Concerts aren't selling like they used to

A growing number of music fans are looking at the astronomical prices for concert tickets and saying, “In this economy? No, thanks.”

What happened: Big-name acts accustomed to filling arenas are finding sales are slow this summer, with some even cancelling their tours in recent weeks.

NHL scores the Hollywood treatment

In the days leading up to the Stanley Cup Final, Prime Video has announced it’s launching a new NHL docuseries

While it likely won’t include a behind-the-scenes look into the feud between John Tavares and the CRA, you’ll get to see some of hockey’s biggest — and famously uncharismatic — stars on and off the ice.

An Olympics competitor sprints to the front

In track and field, nothing inspires elite athletes more than the chance at eternal glory… though $150,000 could prove even more inspiring.

Driving the news: World Athletics, the global track and field body, plans to launch a new global athletics competition in 2026 called the Ultimate Championships. It will pay medallists money from a US$10 million pot, with gold medallists raking in a record prize of $150,000.

Cineplex leans into premium experiences

Movie theatres hope that adding a few bells and whistles will distract you from the fact that they’re not playing anything you actually want to see. 

Driving the news: Cineplex, Canada’s largest movie theatre chain, plans to expand its video arcades and other on-site attractions to try and pry butts off living room couches and get them into theatre seats during a time when audiences are trading big screens for streaming.

Pro women’s basketball is coming to T.O.

After selling out an exhibition game last year, Toronto has nabbed its very own pro women’s basketball team.

What happened: Toronto is set to be awarded Canada’s first Women’s National Basketball Association (WNBA) team, sources told CBC Sports.

Canadian writers are ready to strike

Canadian screenwriters are making moves towards a possible strike. (But don’t worry, it won’t impact your favourite Canadian content: this newsletter.)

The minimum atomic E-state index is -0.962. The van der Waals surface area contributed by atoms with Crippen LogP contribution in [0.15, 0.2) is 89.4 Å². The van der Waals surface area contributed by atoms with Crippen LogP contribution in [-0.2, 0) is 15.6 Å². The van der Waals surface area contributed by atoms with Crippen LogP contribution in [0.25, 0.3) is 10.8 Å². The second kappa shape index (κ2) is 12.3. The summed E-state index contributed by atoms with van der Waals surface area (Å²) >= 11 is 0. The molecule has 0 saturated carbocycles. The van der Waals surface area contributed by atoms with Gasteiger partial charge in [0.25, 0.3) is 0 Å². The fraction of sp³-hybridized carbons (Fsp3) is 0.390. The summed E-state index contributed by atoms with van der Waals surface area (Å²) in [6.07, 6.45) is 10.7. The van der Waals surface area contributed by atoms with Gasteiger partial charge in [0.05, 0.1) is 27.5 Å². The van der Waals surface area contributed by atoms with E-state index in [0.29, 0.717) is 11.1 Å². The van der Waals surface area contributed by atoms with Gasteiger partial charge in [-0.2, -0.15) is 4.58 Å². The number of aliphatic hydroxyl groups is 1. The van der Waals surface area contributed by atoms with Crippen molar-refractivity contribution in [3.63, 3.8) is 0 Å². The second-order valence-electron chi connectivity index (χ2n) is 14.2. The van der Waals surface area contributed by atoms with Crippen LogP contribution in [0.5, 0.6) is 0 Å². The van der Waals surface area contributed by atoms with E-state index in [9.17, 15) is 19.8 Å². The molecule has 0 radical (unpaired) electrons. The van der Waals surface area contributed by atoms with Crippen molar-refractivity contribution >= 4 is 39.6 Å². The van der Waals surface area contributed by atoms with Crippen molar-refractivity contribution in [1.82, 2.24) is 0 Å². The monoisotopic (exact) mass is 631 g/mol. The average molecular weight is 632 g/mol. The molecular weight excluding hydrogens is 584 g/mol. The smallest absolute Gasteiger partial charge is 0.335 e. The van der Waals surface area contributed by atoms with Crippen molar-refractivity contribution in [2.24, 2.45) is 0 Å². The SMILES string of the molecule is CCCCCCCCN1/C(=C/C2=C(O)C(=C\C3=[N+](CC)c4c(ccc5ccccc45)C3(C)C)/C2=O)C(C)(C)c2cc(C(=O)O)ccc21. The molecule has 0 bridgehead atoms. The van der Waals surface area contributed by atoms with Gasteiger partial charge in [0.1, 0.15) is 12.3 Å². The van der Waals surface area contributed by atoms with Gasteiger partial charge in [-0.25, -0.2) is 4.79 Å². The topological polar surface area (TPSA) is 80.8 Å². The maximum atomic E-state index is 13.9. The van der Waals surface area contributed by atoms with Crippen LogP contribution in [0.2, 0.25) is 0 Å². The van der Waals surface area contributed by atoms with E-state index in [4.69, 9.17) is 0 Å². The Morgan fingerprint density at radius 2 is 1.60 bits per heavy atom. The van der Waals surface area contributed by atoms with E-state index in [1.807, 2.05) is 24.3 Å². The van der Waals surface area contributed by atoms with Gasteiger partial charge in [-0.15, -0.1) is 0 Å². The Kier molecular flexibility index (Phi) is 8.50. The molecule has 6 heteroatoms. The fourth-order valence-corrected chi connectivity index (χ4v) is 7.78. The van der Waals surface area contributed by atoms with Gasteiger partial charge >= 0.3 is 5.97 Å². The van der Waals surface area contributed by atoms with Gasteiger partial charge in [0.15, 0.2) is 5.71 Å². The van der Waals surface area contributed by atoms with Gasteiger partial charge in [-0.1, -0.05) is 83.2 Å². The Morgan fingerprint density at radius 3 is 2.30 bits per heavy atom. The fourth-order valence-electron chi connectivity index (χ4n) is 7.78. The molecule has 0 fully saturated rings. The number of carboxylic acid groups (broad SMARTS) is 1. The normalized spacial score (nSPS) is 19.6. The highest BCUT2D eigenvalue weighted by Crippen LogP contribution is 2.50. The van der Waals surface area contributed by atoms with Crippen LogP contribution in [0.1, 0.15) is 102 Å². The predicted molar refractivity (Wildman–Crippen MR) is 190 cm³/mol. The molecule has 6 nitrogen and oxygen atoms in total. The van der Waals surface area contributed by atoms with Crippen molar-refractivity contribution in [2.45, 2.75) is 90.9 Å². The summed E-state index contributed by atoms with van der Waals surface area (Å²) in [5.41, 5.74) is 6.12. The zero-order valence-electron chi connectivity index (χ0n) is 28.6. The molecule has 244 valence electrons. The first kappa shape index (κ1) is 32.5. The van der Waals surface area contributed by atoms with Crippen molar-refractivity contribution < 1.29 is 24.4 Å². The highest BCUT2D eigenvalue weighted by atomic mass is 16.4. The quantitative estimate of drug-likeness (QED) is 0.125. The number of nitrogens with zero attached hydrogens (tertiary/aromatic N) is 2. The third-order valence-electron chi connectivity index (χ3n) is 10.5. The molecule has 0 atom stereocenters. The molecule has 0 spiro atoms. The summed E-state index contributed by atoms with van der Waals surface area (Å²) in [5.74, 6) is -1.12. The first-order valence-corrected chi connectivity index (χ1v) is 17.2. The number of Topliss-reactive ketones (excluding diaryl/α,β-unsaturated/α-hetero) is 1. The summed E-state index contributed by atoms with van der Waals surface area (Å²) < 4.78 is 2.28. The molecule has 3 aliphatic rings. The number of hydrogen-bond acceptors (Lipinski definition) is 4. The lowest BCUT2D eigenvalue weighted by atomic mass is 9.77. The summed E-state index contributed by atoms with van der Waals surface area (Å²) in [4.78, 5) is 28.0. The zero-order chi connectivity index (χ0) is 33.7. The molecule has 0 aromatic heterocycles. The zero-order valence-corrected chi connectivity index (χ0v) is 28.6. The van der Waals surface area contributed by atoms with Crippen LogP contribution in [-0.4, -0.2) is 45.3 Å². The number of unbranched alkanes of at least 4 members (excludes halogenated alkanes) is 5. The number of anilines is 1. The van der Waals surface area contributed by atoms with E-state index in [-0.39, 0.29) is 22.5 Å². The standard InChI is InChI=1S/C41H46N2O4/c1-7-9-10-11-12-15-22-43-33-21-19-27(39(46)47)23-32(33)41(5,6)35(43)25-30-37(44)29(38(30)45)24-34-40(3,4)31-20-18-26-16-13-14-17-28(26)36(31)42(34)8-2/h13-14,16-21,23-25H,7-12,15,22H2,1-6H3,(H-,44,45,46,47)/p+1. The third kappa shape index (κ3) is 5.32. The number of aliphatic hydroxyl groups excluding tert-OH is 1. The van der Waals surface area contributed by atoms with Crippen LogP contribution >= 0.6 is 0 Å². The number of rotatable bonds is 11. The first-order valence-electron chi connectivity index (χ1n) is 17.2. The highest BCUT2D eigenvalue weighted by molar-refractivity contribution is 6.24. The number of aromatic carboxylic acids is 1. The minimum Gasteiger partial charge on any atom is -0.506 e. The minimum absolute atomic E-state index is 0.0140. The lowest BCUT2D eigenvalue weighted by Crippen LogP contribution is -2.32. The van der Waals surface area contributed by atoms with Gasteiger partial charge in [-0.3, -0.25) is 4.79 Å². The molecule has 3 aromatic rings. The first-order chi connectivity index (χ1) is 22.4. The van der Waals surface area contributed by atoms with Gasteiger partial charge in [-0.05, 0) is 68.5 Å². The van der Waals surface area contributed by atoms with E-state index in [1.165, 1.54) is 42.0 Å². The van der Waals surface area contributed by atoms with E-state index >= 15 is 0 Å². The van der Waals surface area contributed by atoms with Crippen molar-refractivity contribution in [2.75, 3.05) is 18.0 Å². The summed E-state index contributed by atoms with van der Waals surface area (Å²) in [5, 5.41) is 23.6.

Driving the news: For the first time in its 33-year history, the Writers Guild of Canada (WGC) has voted to authorize a strike if it can’t reach a deal with the Canadian Media Producers Association (CMPA) that secures things like better pay and protections against AI.

Raptors scandal highlights worries about sports betting

After one of its worst seasons in franchise history, Canada’s only NBA team now has the indignity of seeing one of its players kicked out of the league. 

Driving the news: Toronto Raptors player Jontay Porter has received a lifetime ban from the NBA after an investigation found he broke the league’s gambling rules by betting on games and, more seriously, manipulating games that he played to benefit sports bettors.

Track and field to pay its Olympic gold medallists

New hardest way to earn 50 grand just dropped: winning the Olympic 400-metre hurdles.

What happened: This year in Paris, track and field will be the first-ever Olympic sport to pay prize money to gold medallists. World Athletics, the governing body in charge of track and field, has set aside US$2.4 million to pay $50,000 to first-place finishers across 48 events. 


Arts and culture festivals could sadly be following the woolly mammoth trajectory — once prominent across Canada, but slowly on their way to extinction. 

Driving the news: The shockingly sudden cancellation of this year’s Just for Laughs comedy festivals in Montréal and Toronto has brought to light the dire state of the business of festivals in Canada. Everything from music fests to theatre fests are struggling.

Investments that (literally) perform

Here's one way to really make your TFSA returns sing: Invest in Beyoncé’s next hit song. 

Driving the news: If you’re looking to brag about owning 0.01% of “Single Ladies” at your next dinner party, a startup called JKBX has launched a digital marketplace that will let you buy shares in popular songs from artists including Taylor Swift and Major Lazer.